40,000 a year get prostate cancer
Prostate cancer is now affecting more than 40,000 men a year in the UK, new figures have shown.
The number of men dying from the disease each year remains unchanged, at about 10,000 a year.
In 2009, around 40,800 British men were diagnosed with prostate cancer, the charity Cancer Research UK reported. That compares with a figure of just 14,000 two decades earlier in 1989. Prior to this latest update, the figure most often quoted was 37,000.
Much of the increase is due to more men having blood tests for the prostate cancer biomarker Prostate Specific Antigen (PSA), say experts.
PSA testing first started in the UK in around 1989. Since then prostate cancer incidence rates have more than doubled from 47.4 to 102.9 per 100,000 men in the UK population. However, PSA testing is not used as part of a national screening programme because of doubts about its reliability.
Research suggests that up to two thirds of men with high PSA levels do not have prostate cancer. Diagnosis of the disease is only confirmed after analysis of biopsy tissue samples. In some cases, the cancer is so slow growing that no radical treatment is necessary. In others, early surgery or radiotherapy is vital.
Professor Malcolm Mason, Cancer Research UK's prostate cancer expert, said: "Accurately diagnosing and predicting the need for treatment of prostate cancer is fraught with difficulties and there is no escaping the fact that we need a better tool than PSA to help detect prostate cancers that actually need treating. Men need to be counselled about the upsides and downsides of having a PSA test and the uncertainties that it can raise.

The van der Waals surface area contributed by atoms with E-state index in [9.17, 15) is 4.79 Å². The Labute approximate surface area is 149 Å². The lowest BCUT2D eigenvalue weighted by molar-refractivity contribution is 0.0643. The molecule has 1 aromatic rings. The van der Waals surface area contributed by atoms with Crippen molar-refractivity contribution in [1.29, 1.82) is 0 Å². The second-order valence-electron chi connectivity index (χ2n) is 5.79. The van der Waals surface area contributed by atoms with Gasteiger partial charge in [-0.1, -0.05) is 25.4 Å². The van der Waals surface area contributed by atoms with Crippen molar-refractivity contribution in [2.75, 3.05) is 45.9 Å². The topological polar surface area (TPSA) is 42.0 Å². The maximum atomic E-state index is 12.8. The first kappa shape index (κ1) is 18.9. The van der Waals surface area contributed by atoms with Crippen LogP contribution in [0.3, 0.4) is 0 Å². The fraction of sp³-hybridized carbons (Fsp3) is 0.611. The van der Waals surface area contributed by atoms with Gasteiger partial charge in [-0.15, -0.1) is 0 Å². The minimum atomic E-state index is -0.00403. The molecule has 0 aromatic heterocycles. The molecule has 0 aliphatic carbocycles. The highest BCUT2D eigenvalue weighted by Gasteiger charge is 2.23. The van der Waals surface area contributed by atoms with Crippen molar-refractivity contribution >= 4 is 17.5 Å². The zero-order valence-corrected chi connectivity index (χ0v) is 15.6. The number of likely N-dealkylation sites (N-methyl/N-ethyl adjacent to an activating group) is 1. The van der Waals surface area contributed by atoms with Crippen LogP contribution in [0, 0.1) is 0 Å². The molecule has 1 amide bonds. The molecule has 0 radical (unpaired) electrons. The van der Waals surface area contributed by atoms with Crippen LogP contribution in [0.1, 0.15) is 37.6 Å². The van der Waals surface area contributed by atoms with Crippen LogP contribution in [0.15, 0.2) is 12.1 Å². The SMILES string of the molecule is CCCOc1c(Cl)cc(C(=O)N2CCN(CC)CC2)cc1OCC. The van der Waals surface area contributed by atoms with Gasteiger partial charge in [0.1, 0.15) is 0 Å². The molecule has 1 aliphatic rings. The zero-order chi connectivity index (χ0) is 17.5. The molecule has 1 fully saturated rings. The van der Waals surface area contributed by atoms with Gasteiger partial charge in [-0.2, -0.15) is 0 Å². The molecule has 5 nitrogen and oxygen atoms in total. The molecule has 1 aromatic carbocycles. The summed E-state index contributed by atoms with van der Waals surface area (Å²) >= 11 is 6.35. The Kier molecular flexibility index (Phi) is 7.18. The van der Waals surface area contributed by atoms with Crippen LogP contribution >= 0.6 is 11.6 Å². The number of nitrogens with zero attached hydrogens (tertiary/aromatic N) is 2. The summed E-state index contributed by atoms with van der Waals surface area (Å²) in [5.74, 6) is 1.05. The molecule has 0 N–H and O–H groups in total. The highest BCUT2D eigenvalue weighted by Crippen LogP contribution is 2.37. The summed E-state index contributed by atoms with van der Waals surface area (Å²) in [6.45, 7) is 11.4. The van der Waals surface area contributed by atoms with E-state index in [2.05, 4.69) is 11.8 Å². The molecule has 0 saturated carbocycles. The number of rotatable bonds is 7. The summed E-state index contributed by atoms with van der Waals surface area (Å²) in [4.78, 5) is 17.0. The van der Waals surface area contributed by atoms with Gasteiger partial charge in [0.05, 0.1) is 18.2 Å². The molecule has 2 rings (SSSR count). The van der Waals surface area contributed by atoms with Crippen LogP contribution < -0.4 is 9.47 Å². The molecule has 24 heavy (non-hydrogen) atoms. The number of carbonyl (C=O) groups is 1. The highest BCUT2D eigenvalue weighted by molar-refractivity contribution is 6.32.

"We urgently need to find better tests that tell us more about a man's prostate cancer. Is the disease going to sit quietly in the background and never cause a problem or do we need to treat it aggressively? If we can accurately answer these questions, we could spare thousands of men unnecessary treatment that can lead to side effects like impotence and incontinence."
A Department of Health spokesman said: "The increase in the number of prostate cancers diagnosed over the last two decades is largely down to men living longer and the increase in the level of prostate specific antigen (PSA) testing.
"Although the diagnosis of less aggressive cancers will have contributed to the fall in death rates, we don't underestimate the impact of major improvements in treating the disease that have improved outcomes for many men. All men over 50 are entitled to a free PSA test on the NHS provided they have made an informed choice in consultation with their GP."